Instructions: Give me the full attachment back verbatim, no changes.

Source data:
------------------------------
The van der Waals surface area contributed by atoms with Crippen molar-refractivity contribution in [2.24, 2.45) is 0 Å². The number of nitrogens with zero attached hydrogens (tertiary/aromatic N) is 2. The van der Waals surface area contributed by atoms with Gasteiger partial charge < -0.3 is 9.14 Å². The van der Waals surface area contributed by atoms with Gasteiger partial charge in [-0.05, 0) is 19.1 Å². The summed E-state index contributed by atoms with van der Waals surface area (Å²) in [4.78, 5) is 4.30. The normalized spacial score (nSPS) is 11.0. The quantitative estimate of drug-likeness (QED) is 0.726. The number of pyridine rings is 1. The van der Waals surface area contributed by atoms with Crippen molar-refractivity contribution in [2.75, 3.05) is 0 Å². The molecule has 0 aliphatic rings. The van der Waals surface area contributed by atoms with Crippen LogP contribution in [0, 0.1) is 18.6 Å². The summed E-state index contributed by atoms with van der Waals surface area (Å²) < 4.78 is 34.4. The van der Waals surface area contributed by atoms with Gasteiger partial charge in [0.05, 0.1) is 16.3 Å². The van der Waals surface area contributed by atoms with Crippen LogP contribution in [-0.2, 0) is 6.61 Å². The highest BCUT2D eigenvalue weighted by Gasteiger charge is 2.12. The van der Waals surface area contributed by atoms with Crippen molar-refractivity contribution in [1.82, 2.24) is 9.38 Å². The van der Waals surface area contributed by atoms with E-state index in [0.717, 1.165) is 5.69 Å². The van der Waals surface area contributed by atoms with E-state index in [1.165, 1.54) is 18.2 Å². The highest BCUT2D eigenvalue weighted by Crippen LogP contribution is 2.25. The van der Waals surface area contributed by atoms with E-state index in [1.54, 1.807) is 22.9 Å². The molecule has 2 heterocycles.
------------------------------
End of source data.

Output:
The van der Waals surface area contributed by atoms with Crippen molar-refractivity contribution in [2.24, 2.45) is 0 Å². The number of nitrogens with zero attached hydrogens (tertiary/aromatic N) is 2. The van der Waals surface area contributed by atoms with Gasteiger partial charge < -0.3 is 9.14 Å². The van der Waals surface area contributed by atoms with Gasteiger partial charge in [-0.05, 0) is 19.1 Å². The summed E-state index contributed by atoms with van der Waals surface area (Å²) in [4.78, 5) is 4.30. The normalized spacial score (nSPS) is 11.0. The quantitative estimate of drug-likeness (QED) is 0.726. The number of pyridine rings is 1. The van der Waals surface area contributed by atoms with Crippen molar-refractivity contribution in [2.75, 3.05) is 0 Å². The molecule has 0 aliphatic rings. The van der Waals surface area contributed by atoms with Crippen LogP contribution in [0, 0.1) is 18.6 Å². The summed E-state index contributed by atoms with van der Waals surface area (Å²) < 4.78 is 34.4. The van der Waals surface area contributed by atoms with Gasteiger partial charge in [0.05, 0.1) is 16.3 Å². The van der Waals surface area contributed by atoms with Crippen LogP contribution in [-0.2, 0) is 6.61 Å². The highest BCUT2D eigenvalue weighted by Gasteiger charge is 2.12. The van der Waals surface area contributed by atoms with Crippen molar-refractivity contribution in [1.82, 2.24) is 9.38 Å². The van der Waals surface area contributed by atoms with E-state index in [0.717, 1.165) is 5.69 Å². The van der Waals surface area contributed by atoms with E-state index in [1.165, 1.54) is 18.2 Å². The highest BCUT2D eigenvalue weighted by Crippen LogP contribution is 2.25. The van der Waals surface area contributed by atoms with E-state index in [1.54, 1.807) is 22.9 Å². The molecule has 2 heterocycles.